The Deerslayer By James Fenimore Cooper Chapters 17-18

"Why the other was here close to the fire, half an hour since. Wah-ta-Wah held it in her hand, if she didn't hold it to her heart."

"I understand what you mean, my brother," returned the Indian gravely, for the first time catching a direct clue to the adventures of the evening. "The Great Serpent, being strongest, pulled the hardest, and Hist was forced to leave us."

"I don't think there was much pulling about it," answered the other, laughing, always in his silent manner, with as much heartiness as if he were not a captive, and in danger of torture or death — "I don't think there was much pulling about it; no I don't. Lord help you, Huron! He likes the gal, and the gal likes him, and it surpassed Huron sarcumventions to keep two young people apart, where there was so strong a feelin' to bring 'em together."

"And Hawkeye and Chingachgook came into our camp on this errand, only?"

"That's a question that'll answer itself, Mingo! Yes, if a question could talk it would answer itself, to your parfect satisfaction. For what else should we come? And yet, it isn't exactly so, neither; for we didn't come into your camp at all, but only as far as that pine, there, that you see on the other side of the ridge, where we stood watching your movements, and conduct, as long as we liked. When we were ready, the Sarpent gave his signal, and then all went just as it should, down to the moment when yonder vagabond leaped upon my back. Sartain; we come for that, and for no other purpose, and we got what we come for; there's no use in pretending otherwise. Hist is off with a man who's the next thing to her husband, and come what will to me, that's one good thing detarmined."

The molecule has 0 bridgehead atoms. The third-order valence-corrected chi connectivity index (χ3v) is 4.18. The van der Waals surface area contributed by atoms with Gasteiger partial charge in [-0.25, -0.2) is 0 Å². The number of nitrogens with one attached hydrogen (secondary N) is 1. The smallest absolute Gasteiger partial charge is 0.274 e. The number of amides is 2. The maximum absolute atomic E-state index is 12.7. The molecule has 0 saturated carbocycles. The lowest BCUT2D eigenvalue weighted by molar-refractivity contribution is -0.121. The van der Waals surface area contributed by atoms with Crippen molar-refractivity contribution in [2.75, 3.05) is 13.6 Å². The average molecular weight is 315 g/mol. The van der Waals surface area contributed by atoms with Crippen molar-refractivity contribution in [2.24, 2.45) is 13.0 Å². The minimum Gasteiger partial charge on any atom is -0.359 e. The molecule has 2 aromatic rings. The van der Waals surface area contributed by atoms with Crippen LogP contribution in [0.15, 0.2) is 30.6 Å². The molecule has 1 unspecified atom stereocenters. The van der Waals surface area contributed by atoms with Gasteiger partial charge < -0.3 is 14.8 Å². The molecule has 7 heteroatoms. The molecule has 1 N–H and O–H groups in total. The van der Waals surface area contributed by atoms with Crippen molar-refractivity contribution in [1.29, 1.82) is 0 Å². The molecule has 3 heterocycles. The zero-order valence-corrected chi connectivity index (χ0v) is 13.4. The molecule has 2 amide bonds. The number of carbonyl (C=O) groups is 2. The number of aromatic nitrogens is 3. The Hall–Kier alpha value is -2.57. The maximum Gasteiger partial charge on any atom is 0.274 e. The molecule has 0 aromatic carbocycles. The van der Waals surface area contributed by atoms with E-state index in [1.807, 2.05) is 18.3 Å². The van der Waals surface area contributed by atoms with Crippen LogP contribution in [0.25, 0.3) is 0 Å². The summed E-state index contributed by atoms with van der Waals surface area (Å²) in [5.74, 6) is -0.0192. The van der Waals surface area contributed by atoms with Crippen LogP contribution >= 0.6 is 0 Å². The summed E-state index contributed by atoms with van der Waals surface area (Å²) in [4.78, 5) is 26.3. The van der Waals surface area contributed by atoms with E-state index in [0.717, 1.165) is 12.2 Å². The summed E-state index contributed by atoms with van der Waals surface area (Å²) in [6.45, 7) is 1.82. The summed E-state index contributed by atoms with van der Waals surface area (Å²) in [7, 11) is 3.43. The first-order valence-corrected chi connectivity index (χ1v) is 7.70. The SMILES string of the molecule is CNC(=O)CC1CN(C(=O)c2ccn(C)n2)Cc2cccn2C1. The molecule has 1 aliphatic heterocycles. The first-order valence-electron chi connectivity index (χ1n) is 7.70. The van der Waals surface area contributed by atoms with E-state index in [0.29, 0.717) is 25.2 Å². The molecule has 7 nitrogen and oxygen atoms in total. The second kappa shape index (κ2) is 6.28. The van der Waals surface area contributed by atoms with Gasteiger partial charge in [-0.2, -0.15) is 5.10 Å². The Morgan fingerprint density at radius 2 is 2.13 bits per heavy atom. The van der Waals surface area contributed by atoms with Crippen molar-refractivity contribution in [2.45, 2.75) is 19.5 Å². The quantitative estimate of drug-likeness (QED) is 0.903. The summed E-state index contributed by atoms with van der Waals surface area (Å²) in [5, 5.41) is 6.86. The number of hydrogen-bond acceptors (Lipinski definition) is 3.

"What sign, or signal, told the young maiden that her lover was nigh?" asked the Huron with more curiosity than it was usual for him to betray.

Deerslayer laughed again, and seem'd to enjoy the success of the exploit, with as much glee as if he had not been its victim.